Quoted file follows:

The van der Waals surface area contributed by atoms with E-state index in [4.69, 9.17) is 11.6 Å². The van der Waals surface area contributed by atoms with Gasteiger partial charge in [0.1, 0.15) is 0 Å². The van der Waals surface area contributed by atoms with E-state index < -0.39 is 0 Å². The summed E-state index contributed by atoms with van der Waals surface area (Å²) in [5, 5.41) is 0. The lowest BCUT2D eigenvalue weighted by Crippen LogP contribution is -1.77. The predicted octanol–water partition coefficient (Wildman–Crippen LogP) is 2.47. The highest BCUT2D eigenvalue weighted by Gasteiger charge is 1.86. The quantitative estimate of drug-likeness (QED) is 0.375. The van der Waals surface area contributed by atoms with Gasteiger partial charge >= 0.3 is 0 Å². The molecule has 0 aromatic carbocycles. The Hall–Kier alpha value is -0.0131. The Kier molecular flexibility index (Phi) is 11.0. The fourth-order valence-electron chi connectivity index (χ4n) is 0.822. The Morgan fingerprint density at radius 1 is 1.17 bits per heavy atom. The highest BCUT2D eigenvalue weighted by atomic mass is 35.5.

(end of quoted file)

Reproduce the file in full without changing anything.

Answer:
The van der Waals surface area contributed by atoms with E-state index in [4.69, 9.17) is 11.6 Å². The van der Waals surface area contributed by atoms with Gasteiger partial charge in [0.1, 0.15) is 0 Å². The van der Waals surface area contributed by atoms with E-state index < -0.39 is 0 Å². The summed E-state index contributed by atoms with van der Waals surface area (Å²) in [5, 5.41) is 0. The lowest BCUT2D eigenvalue weighted by Crippen LogP contribution is -1.77. The predicted octanol–water partition coefficient (Wildman–Crippen LogP) is 2.47. The highest BCUT2D eigenvalue weighted by Gasteiger charge is 1.86. The quantitative estimate of drug-likeness (QED) is 0.375. The van der Waals surface area contributed by atoms with Gasteiger partial charge >= 0.3 is 0 Å². The molecule has 0 aromatic carbocycles. The Hall–Kier alpha value is -0.0131. The Kier molecular flexibility index (Phi) is 11.0. The fourth-order valence-electron chi connectivity index (χ4n) is 0.822. The Morgan fingerprint density at radius 1 is 1.17 bits per heavy atom. The highest BCUT2D eigenvalue weighted by atomic mass is 35.5.